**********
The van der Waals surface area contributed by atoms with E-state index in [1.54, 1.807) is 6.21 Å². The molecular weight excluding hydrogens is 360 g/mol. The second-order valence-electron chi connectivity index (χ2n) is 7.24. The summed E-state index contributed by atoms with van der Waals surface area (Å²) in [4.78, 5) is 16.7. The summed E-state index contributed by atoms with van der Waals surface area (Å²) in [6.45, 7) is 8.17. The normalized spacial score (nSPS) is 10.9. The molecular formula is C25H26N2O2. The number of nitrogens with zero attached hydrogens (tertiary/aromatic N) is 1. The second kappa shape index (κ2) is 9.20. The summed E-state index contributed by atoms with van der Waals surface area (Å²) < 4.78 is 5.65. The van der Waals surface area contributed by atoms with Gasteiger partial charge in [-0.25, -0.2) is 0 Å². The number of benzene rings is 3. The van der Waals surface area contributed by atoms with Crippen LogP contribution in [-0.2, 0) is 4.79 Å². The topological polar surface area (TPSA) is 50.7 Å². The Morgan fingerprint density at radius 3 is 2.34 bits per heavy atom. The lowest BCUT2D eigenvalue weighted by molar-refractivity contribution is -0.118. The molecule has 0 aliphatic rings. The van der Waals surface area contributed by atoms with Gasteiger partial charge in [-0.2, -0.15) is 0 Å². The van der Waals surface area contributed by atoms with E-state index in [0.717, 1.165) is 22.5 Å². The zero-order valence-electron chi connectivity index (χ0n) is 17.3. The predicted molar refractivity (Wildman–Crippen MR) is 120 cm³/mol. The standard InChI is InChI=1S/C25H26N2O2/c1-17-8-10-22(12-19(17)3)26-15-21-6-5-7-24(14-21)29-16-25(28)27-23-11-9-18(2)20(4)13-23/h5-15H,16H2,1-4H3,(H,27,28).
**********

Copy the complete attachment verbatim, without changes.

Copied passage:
The van der Waals surface area contributed by atoms with E-state index in [1.54, 1.807) is 6.21 Å². The molecular weight excluding hydrogens is 360 g/mol. The second-order valence-electron chi connectivity index (χ2n) is 7.24. The summed E-state index contributed by atoms with van der Waals surface area (Å²) in [4.78, 5) is 16.7. The summed E-state index contributed by atoms with van der Waals surface area (Å²) in [6.45, 7) is 8.17. The normalized spacial score (nSPS) is 10.9. The molecular formula is C25H26N2O2. The number of nitrogens with zero attached hydrogens (tertiary/aromatic N) is 1. The second kappa shape index (κ2) is 9.20. The summed E-state index contributed by atoms with van der Waals surface area (Å²) < 4.78 is 5.65. The van der Waals surface area contributed by atoms with Gasteiger partial charge in [-0.25, -0.2) is 0 Å². The number of benzene rings is 3. The van der Waals surface area contributed by atoms with Crippen LogP contribution in [-0.2, 0) is 4.79 Å². The topological polar surface area (TPSA) is 50.7 Å². The Morgan fingerprint density at radius 3 is 2.34 bits per heavy atom. The lowest BCUT2D eigenvalue weighted by molar-refractivity contribution is -0.118. The molecule has 0 aliphatic rings. The van der Waals surface area contributed by atoms with Gasteiger partial charge in [-0.2, -0.15) is 0 Å². The van der Waals surface area contributed by atoms with E-state index in [0.717, 1.165) is 22.5 Å². The zero-order valence-electron chi connectivity index (χ0n) is 17.3. The predicted molar refractivity (Wildman–Crippen MR) is 120 cm³/mol. The standard InChI is InChI=1S/C25H26N2O2/c1-17-8-10-22(12-19(17)3)26-15-21-6-5-7-24(14-21)29-16-25(28)27-23-11-9-18(2)20(4)13-23/h5-15H,16H2,1-4H3,(H,27,28).